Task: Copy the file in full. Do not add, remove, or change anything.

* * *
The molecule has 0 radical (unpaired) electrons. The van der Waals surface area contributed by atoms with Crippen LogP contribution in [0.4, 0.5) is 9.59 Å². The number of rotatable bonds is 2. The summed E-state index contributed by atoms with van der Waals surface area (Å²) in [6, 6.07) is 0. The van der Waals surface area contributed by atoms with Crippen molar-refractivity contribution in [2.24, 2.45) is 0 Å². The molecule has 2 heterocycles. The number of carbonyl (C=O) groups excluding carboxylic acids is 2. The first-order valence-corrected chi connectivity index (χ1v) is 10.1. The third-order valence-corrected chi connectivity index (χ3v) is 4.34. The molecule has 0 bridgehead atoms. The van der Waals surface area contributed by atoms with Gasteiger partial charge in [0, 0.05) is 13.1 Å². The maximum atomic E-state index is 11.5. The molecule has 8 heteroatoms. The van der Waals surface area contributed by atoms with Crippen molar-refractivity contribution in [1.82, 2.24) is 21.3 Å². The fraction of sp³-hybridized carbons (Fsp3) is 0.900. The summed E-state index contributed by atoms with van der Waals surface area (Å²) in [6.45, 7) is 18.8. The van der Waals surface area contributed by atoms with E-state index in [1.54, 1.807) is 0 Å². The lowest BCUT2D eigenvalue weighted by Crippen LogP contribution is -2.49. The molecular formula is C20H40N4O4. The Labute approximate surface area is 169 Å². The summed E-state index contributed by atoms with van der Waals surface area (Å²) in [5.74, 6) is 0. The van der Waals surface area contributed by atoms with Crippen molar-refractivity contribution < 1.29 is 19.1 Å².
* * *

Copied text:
The molecule has 0 radical (unpaired) electrons. The van der Waals surface area contributed by atoms with Crippen LogP contribution in [0.4, 0.5) is 9.59 Å². The number of rotatable bonds is 2. The summed E-state index contributed by atoms with van der Waals surface area (Å²) in [6, 6.07) is 0. The van der Waals surface area contributed by atoms with Crippen molar-refractivity contribution in [2.24, 2.45) is 0 Å². The molecule has 2 heterocycles. The number of carbonyl (C=O) groups excluding carboxylic acids is 2. The first-order valence-corrected chi connectivity index (χ1v) is 10.1. The third-order valence-corrected chi connectivity index (χ3v) is 4.34. The molecule has 0 bridgehead atoms. The van der Waals surface area contributed by atoms with Gasteiger partial charge in [0, 0.05) is 13.1 Å². The maximum atomic E-state index is 11.5. The molecule has 8 heteroatoms. The van der Waals surface area contributed by atoms with Crippen molar-refractivity contribution in [1.82, 2.24) is 21.3 Å². The fraction of sp³-hybridized carbons (Fsp3) is 0.900. The summed E-state index contributed by atoms with van der Waals surface area (Å²) in [6.45, 7) is 18.8. The van der Waals surface area contributed by atoms with E-state index in [1.54, 1.807) is 0 Å². The lowest BCUT2D eigenvalue weighted by Crippen LogP contribution is -2.49. The molecular formula is C20H40N4O4. The Labute approximate surface area is 169 Å². The summed E-state index contributed by atoms with van der Waals surface area (Å²) in [5.74, 6) is 0. The van der Waals surface area contributed by atoms with Crippen molar-refractivity contribution < 1.29 is 19.1 Å².